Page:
Looked at from this perspective, civil society ceases to be an orderly space and becomes one of social antagonism where “each member is his own end,” as Hegel wrote, and “everything else is nothing to him.” But it is, at the same time, the source of all development and things civil. No one can pursue their selfish ends in isolation, so these ends become the precondition for the well being of others. This “unsocial sociability” (to quote Kant) can exist thanks to the “invisible hand” of the market, as defined by Adam Smith (6), or more often, the mediation of the state, since “despite an excess of wealth, civil society is not rich enough … to check excessive poverty and the creation of a penurious rabble” (7).
The administration of justice and the police are also essential parts of the government of civil society. These two institutions allow society to determine and enforce the rights of individuals, remedying their accidental nature. The “guild”, for its part, confers to civil society — or more specifically the three groups that form the industrial class: artisans, merchants and manufacturers — obligations of solidarity and unity which their economic dynamics obscure, left alone.
This is the starting point for Karl Marx (and by extension Marxism). The anatomy of this civil society,” he wrote, “has to be sought in political economy” (8). In the social production of their lives, people enter into specific relationships that are necessary and independent of their will, “relations of production” which correspond to a specific stage of development of the “material productive forces”. These are matched by “definite forms of social consciousness,” as well as specific legal and political relationships. So civil society — the sphere of economic and social life in which all men are unequal due to their station, profession or education — is not rooted in the state; on the contrary, it is the arena of political conflict, the antagonistic space between different social classes and their visions of the world.
It is this polemical dimension that seems to have appeared in the new use of the concept of civil society. It seems once again to have become, as it was at the beginning of modernity, a smooth unitarian space, unruffled by contradiction or difference, which can therefore set itself against the sphere of isolated and distant political institutions. The same is true for the concept of “global civil society” which has now been appropriated by big neoliberal international bodies such as the IMF or the World Bank, as well as the social movements that fight them.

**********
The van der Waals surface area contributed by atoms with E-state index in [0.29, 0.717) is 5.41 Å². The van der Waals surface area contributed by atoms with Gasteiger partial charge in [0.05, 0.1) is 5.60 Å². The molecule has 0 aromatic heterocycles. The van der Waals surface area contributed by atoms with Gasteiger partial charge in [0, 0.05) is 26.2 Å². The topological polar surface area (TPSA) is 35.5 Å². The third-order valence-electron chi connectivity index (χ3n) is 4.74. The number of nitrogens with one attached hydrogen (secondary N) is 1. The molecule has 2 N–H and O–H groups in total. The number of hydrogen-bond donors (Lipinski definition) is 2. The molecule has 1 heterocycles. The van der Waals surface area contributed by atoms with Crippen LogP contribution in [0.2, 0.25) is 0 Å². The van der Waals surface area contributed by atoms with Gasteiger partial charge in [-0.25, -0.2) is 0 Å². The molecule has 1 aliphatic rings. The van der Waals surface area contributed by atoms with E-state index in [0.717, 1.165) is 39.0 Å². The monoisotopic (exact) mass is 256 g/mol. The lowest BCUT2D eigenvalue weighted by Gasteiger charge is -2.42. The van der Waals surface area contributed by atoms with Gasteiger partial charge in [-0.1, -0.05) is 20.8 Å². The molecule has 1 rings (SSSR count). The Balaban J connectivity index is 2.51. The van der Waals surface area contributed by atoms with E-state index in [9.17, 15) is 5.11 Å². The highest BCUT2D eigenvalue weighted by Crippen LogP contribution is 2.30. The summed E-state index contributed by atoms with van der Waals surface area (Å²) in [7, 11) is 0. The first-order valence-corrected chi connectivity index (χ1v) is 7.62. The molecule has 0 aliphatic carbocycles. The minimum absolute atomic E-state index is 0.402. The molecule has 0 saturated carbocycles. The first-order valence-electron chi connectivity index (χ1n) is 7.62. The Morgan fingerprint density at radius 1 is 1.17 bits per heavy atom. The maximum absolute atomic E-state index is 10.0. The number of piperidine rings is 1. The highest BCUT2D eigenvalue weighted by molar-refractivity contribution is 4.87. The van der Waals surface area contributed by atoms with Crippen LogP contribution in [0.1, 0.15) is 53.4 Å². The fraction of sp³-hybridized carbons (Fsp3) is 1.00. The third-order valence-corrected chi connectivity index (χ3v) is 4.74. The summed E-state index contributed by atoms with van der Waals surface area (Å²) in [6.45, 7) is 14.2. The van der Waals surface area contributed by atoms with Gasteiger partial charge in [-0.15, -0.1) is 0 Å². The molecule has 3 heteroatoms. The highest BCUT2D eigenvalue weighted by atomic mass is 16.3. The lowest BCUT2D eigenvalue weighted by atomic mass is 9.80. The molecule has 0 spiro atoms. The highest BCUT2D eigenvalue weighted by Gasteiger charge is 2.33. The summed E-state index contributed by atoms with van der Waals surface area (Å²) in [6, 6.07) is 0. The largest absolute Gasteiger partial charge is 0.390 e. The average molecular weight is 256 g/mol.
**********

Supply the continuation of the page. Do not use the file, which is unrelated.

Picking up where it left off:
In both cases civil society ends up becoming confused with the disparate world of non-governmental organisations who promote new forms of direct “bottom up” political participation, considered all the more necessary because of the crisis in democracy. But even in their most radical form, what people call “civil society movements” end up being no more than a merging of global governance, a form of political pressure that, even sui generis, like the economic and financial lobbyists, nation states, new global political players and credit rating agencies, contributes to the “democratic” management of our societies.
(1) Aristotle (384-322 BCE), Politics, 1252 a6.
(2) Jean Bodin (1529-1596) known for both his writings on the theory of money and on sovereignty, which he thought was essential to the state.
(3) Thomas Hobbes, De Cive, 1642.
(4) Jean-Jacques Rousseau, Discourse on the Origin and Basis of Inequality Among Men, 1755.
(5) Adam Ferguson, Essay on the History of Civil Society (part 4 section 2), Edinburgh, 1767.
(6) Scottish philosopher and economist (1723-1790), considered to be one of the theorists of economic liberalism.
(7) Georg Wilhelm Friedrich Hegel, Elements of the Philosophy of Right, para 245, 1821.
(8) Karl Marx, A Contribution to the Critique of Political Economy, 1859.
Raffaele Laudani (Bologna University), “The meaning of civil society”, Le Monde Diplomatique, September 2012